Posts Tagged ‘Cyndi Lauper
|Empty and untouched
[fantasy arts resource project]
When I had a chance to touch Cyndi Lauper recently, I turned it down.
When she walked out onto the peninsula of stage projecting out into the masses assembled on the floor of the club, she reached down to the frantic hands grasping at her knees. She briefly clasped fingers, slapped palm to palm, butted fist to fist.
My friend pulled me closer and shouted into my ear. “Do you want to go up there and touch her hand? I’ll go up there with you.”
I hemmed and hawed and eventually decided no. No, I won’t.
“OK,” she said, “but if you change your mind, let me know. I’ll go up there with you.”
I wanted to go up there. No I didn’t. Yes I did. I looked at the bouncing crowd at her feet. It was packed. I’d have to be pretty aggressive to get up there. Rude, even. But I might never be so close again. And why shouldn’t they share her with me? Oh, why didn’t I start out closer to the stage before the show started, when there was plenty of room to stake out a spot?
|I couldn’t get a good snapshot, but memories “R” Good Enough.
Lauper retreated, and the hands came down. My moment, my chance, had passed. Much more importantly, I could stop fussing and wimbling and concentrate on the show.
I looked over at my friend. What have I done? (What have I not done?) She sort of shrugged, as if to say, Well, that’s that. I asked you.
Cyndi Lauper was performing with Soul Asylum, Lifehouse and Mint Condition in a benefit concert for Wain McFarlane, a friend of mine. He needs a new kidney, and with the inadequate health insurance of a man who makes a living as a musician, Wain can’t afford the procedure and, more importantly, the anti-rejection drugs he’ll have to take the rest of his life. Thankfully, his brother is donating the organ, and it’s a good match. Things could be worse. But he’s still got to pay for it.
All the performers have a professional and personal connection to Wain, and agreed early on to do the show. Jeff and I flew back to Minneapolis for the show to support our friend — and, I’m not ashamed to say, to see Cyndi Lauper.
Before long, she was back on the peninsula, and my friend was elbowing me in the ribs.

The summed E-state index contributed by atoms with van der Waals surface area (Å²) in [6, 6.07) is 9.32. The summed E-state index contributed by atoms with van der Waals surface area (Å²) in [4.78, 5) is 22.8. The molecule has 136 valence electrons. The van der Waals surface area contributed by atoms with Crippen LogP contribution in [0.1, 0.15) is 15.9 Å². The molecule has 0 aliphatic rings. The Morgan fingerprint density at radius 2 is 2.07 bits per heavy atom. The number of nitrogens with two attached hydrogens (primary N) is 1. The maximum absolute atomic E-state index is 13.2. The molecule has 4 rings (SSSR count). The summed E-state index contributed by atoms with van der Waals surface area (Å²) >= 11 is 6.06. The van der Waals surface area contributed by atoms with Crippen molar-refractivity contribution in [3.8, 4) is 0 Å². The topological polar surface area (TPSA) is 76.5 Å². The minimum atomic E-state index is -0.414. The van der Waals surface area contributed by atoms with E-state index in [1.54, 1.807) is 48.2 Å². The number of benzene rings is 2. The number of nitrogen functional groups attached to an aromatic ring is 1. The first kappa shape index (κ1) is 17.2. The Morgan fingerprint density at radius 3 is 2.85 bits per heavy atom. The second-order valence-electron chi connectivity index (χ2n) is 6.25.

I was reminded of a guy I met online whose cowboy hat Madonna took off his head at a concert last year. She wore it through a song and threw it back out into the crowd. He was apoplectic with joy. (His friends strongarmed the poor person who caught the hat into returning it.) Oh, why can’t I be like that guy?
As it was, I was embarrassed even to be standing there with my cellphone pointed upward trying to snap a few photo. My real camera had been barred at the door, but it didn’t stop us from flipping open our phones, the constellation of those tiny video displays glowing blue and shifting shape for the hour-long set.
It felt so lame and ineffectual. Every time Lauper looked in my direction, possibly even making eye contact a couple of times (which was thrill enough for me), I could feel her disappointment. You’re missing the point, idiot. This is music. This is a party. You’re trying so hard to capture the moment that you’re missing it.
She had enough to contend with, including a band that seemed unable or unwilling to keep up with her and some sound techs who just couldn’t seem to get it right. The diva — cold, raised voice, and forceful gestures (Move. There. Now.) — came out a couple of times. She is the boss and in total control. But she is not without flaws herself. When she dusted off “When You Were Mine,” an apparent gesture to local-boy-made-good Prince, she had forgotten many of the lyrics and couldn’t seem to read them very well from the back of a flyer where they had been scribbled. Eventually, she dropped the paper and rocked the chorus out instead.
None of the images I took turned out, by the way.
I had a friend in college who was a Tori Amos groupie and had a picture of herself with Amos from every concert she had attended. The dedication of waiting at the stage doors after each show, the consistency and Amos’ eventual recognition of her, was impressive to me. I was jealous, but also alarmed. It seemed obsessive. Why the need to do it more than once?